Polls predicted election outcomes within margin of error, experts breakdown results

Election 2022
Published: Nov. 9, 2022 at 7:17 PM CST
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(WSAW) - Many statewide races were tight on Election Day, showing how purple Wisconsin is and how every vote counts. It was predicted in polling and many of the results did not surprise political scientists in Wisconsin.

In the words of UW-Stevens Point Political Science Prof. John Blakeman, no political party really “won” the election. Generally across the country and in Wisconsin, there was not a red tsunami like Republicans had hoped for, and Blakeman and other experts said they believe Democrats were even surprised with the number of seats in different races they were able to keep or gain.

Typically, midterm elections are a check on the party in power, which did not entirely happen this election. While issues highlighted throughout the campaign trail seemed to have an impact, they did not necessarily reach impact levels the party favoring whichever topic wanted. Depending on which political scientist you ask, which topic had more influence could be different.

Blakeman said he saw the economy as a bigger factor for voters than abortion because while nearly two-thirds of Wisconsinites think abortion should be legal in some form in exit polls, nearly a third of those voters cast ballots for Sen. Ron Johnson who ran on an anti-abortion platform.

“To me, that indicates that abortion wasn’t the defining issue that Democrats thought it might be. And for Sen. Johnson, abortion and his pro-life stance was not necessarily driving voters away.”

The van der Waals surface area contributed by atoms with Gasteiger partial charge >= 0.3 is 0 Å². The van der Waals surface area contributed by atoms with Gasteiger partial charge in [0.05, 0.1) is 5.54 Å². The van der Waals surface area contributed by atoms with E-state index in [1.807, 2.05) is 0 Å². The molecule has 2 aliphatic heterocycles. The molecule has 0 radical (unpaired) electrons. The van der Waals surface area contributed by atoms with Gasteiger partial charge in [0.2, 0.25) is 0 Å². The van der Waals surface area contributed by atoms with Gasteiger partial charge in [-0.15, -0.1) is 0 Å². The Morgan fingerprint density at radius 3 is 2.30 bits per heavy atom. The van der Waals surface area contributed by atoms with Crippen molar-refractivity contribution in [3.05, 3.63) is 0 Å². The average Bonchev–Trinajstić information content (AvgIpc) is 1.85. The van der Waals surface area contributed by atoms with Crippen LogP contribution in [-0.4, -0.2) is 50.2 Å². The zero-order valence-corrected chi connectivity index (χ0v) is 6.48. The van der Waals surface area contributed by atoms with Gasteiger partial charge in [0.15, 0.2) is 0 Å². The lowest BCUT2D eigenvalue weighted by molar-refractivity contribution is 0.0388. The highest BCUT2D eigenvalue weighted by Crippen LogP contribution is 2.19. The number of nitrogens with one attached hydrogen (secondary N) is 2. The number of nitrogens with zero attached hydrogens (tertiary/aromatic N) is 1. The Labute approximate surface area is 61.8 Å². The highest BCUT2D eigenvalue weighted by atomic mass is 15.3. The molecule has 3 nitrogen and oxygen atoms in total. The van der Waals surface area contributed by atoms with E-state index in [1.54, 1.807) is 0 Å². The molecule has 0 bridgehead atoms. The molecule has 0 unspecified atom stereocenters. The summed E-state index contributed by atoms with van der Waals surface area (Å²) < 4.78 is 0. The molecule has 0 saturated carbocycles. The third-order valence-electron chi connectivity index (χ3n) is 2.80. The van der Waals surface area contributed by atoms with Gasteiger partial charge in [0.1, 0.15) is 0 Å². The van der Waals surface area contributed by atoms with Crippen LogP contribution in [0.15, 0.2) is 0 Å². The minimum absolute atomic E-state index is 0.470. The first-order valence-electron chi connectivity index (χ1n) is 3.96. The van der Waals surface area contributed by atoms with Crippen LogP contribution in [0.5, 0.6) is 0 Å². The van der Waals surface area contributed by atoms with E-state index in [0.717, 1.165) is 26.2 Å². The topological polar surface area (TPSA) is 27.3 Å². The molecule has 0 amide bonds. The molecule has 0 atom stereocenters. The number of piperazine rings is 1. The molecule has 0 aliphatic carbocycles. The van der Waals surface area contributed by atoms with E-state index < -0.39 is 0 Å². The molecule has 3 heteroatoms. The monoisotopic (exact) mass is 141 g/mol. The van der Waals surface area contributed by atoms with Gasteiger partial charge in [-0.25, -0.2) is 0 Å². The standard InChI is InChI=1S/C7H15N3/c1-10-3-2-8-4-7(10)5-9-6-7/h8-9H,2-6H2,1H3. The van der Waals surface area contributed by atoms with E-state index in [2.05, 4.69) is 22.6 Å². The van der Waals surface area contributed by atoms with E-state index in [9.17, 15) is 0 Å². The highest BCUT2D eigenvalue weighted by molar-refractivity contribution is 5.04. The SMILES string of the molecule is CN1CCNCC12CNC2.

“It’s interesting that the normal prediction based upon the economy and the President’s popularity didn’t occur,” Ed Miller Professor Emeritus of Political Science, UW-Stevens Point noted. “It had some effects, but it was certainly moderated.”

Miller believed abortion issues had more of an impact, especially for turning out younger voters. Essentially, all of the main campaign topics likely mattered in varying degrees depending on the voter.

Charles Franklin, the director of the Marquette Law School Poll said the tight races were what they predicted in their polling.

“Purely from the polling point of view, (it was) a good night for my poll. We were off on Tony Evers vote by 3.2 percentage points. We had him at 48. And he’s gotten 150 1.2. But we were off by just two-tenths of a point on Michels. We were off by one and a half points on Barnes, and by half a point on Johnson. So if you average across those, our error on average across candidates was 1.35 percentage points. The margin of error for a sample of the size we have was 4.8 percentage points, I’d say we beat the margin of error.”

He continued, “But more importantly, I think we told the story about right. We saw a close race, we called both races toss-ups. And Democrats did a little better than what we had them doing a one-point race in the Senate instead of a two-point margin that we had it, favoring Johnson. And while we had the governor’s race tied, the margin there is just a little over three. So I think we did fine. I think the broader point is that with all the conversation that’s gone on for the last several years about polling being broken, this was a pretty good night for our poll. But it was also a pretty decent night for polling here and in other states as well, at least for many pollsters, not quite all of them.”

Despite races being tight, candidates who lost the edge in the unofficial results graciously conceded, which Franklin says speaks to the candidates’ faith in the election process.